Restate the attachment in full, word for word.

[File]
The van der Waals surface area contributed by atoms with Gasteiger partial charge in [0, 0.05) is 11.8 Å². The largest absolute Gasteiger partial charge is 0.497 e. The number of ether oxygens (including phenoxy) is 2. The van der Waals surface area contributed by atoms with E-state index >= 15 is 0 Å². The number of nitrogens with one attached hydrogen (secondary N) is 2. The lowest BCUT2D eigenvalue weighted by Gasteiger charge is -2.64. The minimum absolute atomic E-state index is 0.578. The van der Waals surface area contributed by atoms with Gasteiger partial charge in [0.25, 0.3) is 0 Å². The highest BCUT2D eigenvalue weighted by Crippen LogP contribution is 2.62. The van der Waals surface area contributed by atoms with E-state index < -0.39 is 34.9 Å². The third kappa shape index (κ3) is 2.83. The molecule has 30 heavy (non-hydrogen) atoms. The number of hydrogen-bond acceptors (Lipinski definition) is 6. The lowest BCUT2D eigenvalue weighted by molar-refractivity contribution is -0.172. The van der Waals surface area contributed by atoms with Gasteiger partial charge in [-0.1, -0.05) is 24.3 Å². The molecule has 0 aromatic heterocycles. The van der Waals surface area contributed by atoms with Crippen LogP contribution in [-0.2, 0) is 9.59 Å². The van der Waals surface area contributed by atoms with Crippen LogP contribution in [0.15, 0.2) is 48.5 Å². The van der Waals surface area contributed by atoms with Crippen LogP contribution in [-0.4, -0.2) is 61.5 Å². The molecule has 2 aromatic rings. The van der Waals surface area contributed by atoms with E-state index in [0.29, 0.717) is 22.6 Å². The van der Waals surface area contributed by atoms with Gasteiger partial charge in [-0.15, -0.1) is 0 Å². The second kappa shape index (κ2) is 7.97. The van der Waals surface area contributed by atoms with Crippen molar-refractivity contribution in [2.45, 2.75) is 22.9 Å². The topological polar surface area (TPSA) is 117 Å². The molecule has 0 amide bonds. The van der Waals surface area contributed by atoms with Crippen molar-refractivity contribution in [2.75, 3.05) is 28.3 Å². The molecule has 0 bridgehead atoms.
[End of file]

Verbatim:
The van der Waals surface area contributed by atoms with Gasteiger partial charge in [0, 0.05) is 11.8 Å². The largest absolute Gasteiger partial charge is 0.497 e. The number of ether oxygens (including phenoxy) is 2. The van der Waals surface area contributed by atoms with E-state index >= 15 is 0 Å². The number of nitrogens with one attached hydrogen (secondary N) is 2. The lowest BCUT2D eigenvalue weighted by Gasteiger charge is -2.64. The minimum absolute atomic E-state index is 0.578. The van der Waals surface area contributed by atoms with Gasteiger partial charge in [0.25, 0.3) is 0 Å². The highest BCUT2D eigenvalue weighted by Crippen LogP contribution is 2.62. The van der Waals surface area contributed by atoms with E-state index < -0.39 is 34.9 Å². The third kappa shape index (κ3) is 2.83. The molecule has 30 heavy (non-hydrogen) atoms. The number of hydrogen-bond acceptors (Lipinski definition) is 6. The lowest BCUT2D eigenvalue weighted by molar-refractivity contribution is -0.172. The van der Waals surface area contributed by atoms with Gasteiger partial charge in [-0.1, -0.05) is 24.3 Å². The molecule has 0 aromatic heterocycles. The van der Waals surface area contributed by atoms with Crippen LogP contribution in [-0.2, 0) is 9.59 Å². The van der Waals surface area contributed by atoms with Crippen LogP contribution in [0.15, 0.2) is 48.5 Å². The van der Waals surface area contributed by atoms with Crippen LogP contribution in [-0.4, -0.2) is 61.5 Å². The molecule has 2 aromatic rings. The van der Waals surface area contributed by atoms with E-state index in [0.29, 0.717) is 22.6 Å². The van der Waals surface area contributed by atoms with Gasteiger partial charge in [-0.15, -0.1) is 0 Å². The second kappa shape index (κ2) is 7.97. The van der Waals surface area contributed by atoms with Crippen molar-refractivity contribution in [2.45, 2.75) is 22.9 Å². The topological polar surface area (TPSA) is 117 Å². The molecule has 0 amide bonds. The van der Waals surface area contributed by atoms with Crippen molar-refractivity contribution in [2.75, 3.05) is 28.3 Å². The molecule has 0 bridgehead atoms.